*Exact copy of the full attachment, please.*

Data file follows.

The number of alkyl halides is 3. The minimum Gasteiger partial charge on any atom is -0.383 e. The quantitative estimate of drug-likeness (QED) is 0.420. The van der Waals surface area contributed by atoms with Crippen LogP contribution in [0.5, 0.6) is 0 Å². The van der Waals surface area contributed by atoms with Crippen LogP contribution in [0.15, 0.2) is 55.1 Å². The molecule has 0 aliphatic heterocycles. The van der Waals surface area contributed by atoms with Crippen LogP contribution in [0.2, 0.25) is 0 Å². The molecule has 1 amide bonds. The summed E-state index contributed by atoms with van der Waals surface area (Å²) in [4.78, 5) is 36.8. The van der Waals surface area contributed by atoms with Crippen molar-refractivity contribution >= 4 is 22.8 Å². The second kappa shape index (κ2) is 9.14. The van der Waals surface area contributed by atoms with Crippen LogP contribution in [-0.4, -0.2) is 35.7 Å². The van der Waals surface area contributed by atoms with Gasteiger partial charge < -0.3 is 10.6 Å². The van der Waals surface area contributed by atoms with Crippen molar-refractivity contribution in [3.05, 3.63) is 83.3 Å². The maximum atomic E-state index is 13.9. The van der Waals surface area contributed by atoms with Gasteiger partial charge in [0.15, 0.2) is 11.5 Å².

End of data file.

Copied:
The number of alkyl halides is 3. The minimum Gasteiger partial charge on any atom is -0.383 e. The quantitative estimate of drug-likeness (QED) is 0.420. The van der Waals surface area contributed by atoms with Crippen LogP contribution in [0.5, 0.6) is 0 Å². The van der Waals surface area contributed by atoms with Crippen LogP contribution in [0.15, 0.2) is 55.1 Å². The molecule has 0 aliphatic heterocycles. The van der Waals surface area contributed by atoms with Crippen LogP contribution in [0.2, 0.25) is 0 Å². The molecule has 1 amide bonds. The summed E-state index contributed by atoms with van der Waals surface area (Å²) in [4.78, 5) is 36.8. The van der Waals surface area contributed by atoms with Crippen molar-refractivity contribution >= 4 is 22.8 Å². The second kappa shape index (κ2) is 9.14. The van der Waals surface area contributed by atoms with Crippen LogP contribution in [-0.4, -0.2) is 35.7 Å². The van der Waals surface area contributed by atoms with Gasteiger partial charge < -0.3 is 10.6 Å². The van der Waals surface area contributed by atoms with Crippen molar-refractivity contribution in [3.05, 3.63) is 83.3 Å². The maximum atomic E-state index is 13.9. The van der Waals surface area contributed by atoms with Gasteiger partial charge in [0.15, 0.2) is 11.5 Å².